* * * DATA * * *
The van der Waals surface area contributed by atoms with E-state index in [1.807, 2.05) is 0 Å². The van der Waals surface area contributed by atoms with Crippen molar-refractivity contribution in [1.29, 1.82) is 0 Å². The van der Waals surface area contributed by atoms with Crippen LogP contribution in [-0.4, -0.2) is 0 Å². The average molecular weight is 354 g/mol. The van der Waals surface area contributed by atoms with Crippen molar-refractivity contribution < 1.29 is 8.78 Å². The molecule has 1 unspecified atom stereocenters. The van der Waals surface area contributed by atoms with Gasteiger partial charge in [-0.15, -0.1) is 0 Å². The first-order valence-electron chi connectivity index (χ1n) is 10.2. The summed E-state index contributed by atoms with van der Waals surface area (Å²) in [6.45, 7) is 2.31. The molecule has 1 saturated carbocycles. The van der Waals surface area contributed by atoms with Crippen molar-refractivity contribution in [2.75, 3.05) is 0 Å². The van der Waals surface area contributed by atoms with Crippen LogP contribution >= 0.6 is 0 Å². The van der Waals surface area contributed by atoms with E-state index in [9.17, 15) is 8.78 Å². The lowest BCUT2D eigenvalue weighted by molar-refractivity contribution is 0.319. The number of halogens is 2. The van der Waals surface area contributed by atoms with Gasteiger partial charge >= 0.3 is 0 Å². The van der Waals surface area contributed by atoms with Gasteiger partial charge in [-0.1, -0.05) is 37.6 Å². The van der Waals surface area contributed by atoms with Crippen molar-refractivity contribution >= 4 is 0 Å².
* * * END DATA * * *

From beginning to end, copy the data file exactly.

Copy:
The van der Waals surface area contributed by atoms with E-state index in [1.807, 2.05) is 0 Å². The van der Waals surface area contributed by atoms with Crippen molar-refractivity contribution in [1.29, 1.82) is 0 Å². The van der Waals surface area contributed by atoms with Crippen LogP contribution in [-0.4, -0.2) is 0 Å². The average molecular weight is 354 g/mol. The van der Waals surface area contributed by atoms with Crippen molar-refractivity contribution < 1.29 is 8.78 Å². The molecule has 1 unspecified atom stereocenters. The van der Waals surface area contributed by atoms with Gasteiger partial charge in [-0.15, -0.1) is 0 Å². The first-order valence-electron chi connectivity index (χ1n) is 10.2. The summed E-state index contributed by atoms with van der Waals surface area (Å²) in [6.45, 7) is 2.31. The molecule has 1 saturated carbocycles. The van der Waals surface area contributed by atoms with Crippen molar-refractivity contribution in [2.75, 3.05) is 0 Å². The van der Waals surface area contributed by atoms with Crippen LogP contribution >= 0.6 is 0 Å². The van der Waals surface area contributed by atoms with E-state index in [9.17, 15) is 8.78 Å². The lowest BCUT2D eigenvalue weighted by molar-refractivity contribution is 0.319. The number of halogens is 2. The van der Waals surface area contributed by atoms with Gasteiger partial charge >= 0.3 is 0 Å². The van der Waals surface area contributed by atoms with Gasteiger partial charge in [-0.1, -0.05) is 37.6 Å². The van der Waals surface area contributed by atoms with Crippen molar-refractivity contribution >= 4 is 0 Å².